What the five living presidents say about the protests

“As protests against police brutality and systemic racism continued across the nation last week, President Trump and all the living former presidents weighed in with their thoughts. Here are edited excerpts from statements made by Jimmy Carter, Bill Clinton, George W. Bush, Barack Obama and Donald Trump in the last week.

Jimmy Carter, in a statement posted Wednesday:

People of power, privilege, and moral conscience must stand up and say “no more” to a racially discriminatory police and justice system, immoral economic disparities between whites and blacks, and government actions that undermine our unified democracy. We are responsible for creating a world of peace and equality for ourselves and future generations. We need a government as good as its people, and we are better than this.

Bill Clinton, in a statement posted on May 30:

No one deserves to die the way George Floyd did. And the truth is, if you’re white in America, the chances are you won’t. That truth is what underlies the pain and the anger that so many are feeling and expressing — that the path of an entire life can be measured and devalued by the color of one’s skin.

George W. Bush, in a statement posted Tuesday:

The doctrine and habits of racial superiority, which once nearly split our country, still threaten our Union. The answers to American problems are found by living up to American ideals — to the fundamental truth that all human beings are created equal and endowed by God with certain rights. We have often underestimated how radical that quest really is, and how our cherished principles challenge systems of intended or assumed injustice.

Barack Obama, in a digital town hall Wednesday:

The bottom line is, I’ve been hearing a little bit of chatter on the internet about voting versus protest. Politics and participation versus civil disobedience and direct action. This is not an either/or. This is a both/and. To bring about real change, we both have to highlight a problem and make people in power uncomfortable, but we also have to translate that into practical solutions and laws that can be implemented.

I have to tell you, although I was very young when you had riots and protests and assassinations and discord back in the ‘60s, I know enough about that history to say, this is something different. You look at [current] protests, and that is a far more representative cross-section of America out on the streets, peacefully protesting, who felt moved to do something because of the injustices that they had seen. That didn’t exist back in the 1960s, that kind of broad coalition. The fact that recent surveys have shown that, despite some protests having been marred by the actions of some, a tiny minority that engaged in violence — and as usual, that got a lot of attention, a lot of focus — that despite all that, a majority of Americans still think those protests were justified. That wouldn’t have existed 30, 40, 50 years ago. There is a change in mindset that’s taking place.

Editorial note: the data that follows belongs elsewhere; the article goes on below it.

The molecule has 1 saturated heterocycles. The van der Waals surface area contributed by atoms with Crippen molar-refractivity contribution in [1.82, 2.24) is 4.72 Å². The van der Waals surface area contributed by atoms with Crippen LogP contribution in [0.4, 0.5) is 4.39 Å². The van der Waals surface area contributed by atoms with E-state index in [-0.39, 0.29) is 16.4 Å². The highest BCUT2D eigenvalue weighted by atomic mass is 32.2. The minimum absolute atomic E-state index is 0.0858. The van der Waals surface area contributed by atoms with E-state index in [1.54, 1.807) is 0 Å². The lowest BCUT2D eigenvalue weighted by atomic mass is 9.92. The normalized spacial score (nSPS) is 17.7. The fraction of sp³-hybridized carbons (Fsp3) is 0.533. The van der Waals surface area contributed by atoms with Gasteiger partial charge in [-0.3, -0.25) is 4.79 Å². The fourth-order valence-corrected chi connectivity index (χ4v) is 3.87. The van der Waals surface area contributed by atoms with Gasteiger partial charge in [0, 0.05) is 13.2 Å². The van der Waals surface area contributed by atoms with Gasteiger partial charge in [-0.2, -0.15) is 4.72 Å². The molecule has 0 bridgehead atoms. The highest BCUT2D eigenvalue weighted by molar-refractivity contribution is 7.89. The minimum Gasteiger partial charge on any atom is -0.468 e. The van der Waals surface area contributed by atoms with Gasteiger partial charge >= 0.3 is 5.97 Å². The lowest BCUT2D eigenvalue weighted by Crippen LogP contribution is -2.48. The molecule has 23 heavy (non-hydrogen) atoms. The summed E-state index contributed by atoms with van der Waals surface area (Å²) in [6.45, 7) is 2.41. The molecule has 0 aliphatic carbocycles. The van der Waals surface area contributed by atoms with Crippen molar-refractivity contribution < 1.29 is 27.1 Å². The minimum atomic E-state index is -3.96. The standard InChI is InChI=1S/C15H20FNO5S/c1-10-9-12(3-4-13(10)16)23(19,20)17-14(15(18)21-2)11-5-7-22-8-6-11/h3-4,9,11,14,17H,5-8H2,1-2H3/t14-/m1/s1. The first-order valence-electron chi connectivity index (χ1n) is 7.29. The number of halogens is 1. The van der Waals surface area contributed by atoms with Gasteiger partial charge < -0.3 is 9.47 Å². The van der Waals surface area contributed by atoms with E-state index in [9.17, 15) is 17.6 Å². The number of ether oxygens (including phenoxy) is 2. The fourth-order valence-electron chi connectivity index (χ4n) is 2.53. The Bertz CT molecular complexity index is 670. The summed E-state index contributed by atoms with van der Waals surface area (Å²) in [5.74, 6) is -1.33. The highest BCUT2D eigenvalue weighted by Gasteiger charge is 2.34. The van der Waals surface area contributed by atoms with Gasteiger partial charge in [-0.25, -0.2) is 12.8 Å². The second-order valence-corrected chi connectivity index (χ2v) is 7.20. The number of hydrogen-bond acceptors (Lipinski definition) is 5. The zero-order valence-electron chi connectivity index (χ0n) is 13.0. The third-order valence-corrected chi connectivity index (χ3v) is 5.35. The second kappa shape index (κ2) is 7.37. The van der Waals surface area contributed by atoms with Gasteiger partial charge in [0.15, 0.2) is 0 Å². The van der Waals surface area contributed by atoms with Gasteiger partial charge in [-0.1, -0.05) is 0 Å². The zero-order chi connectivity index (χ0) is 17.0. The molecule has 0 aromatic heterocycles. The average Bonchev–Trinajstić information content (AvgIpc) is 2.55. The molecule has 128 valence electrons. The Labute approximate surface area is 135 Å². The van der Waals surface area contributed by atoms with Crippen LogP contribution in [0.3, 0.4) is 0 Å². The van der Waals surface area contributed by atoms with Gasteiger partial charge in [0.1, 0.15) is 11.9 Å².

Donald Trump, in a speech Monday:

These are not acts of peaceful protest. These are acts of domestic terror. The destruction of innocent life and the spilling of innocent blood is an offense to humanity and a crime against God. America needs creation, not destruction. Cooperation, not contempt; security, not anarchy. Healing the hatred; justice, not chaos. This is our mission, and we will succeed 100%. We will succeed. Our country always wins.

… and in White House remarks celebrating employment gains on Friday:

Equal justice under the law must mean that every American receives equal treatment in every encounter with law enforcement regardless of race, color, gender or creed. They have to receive fair treatment from law enforcement. … We all saw what happened last week. We can’t let that happen. Hopefully George is looking down right now and saying this is a great thing that’s happening for our country. This is a great day for him. It’s a great day for everybody. This is a great, great day in terms of equality.

 

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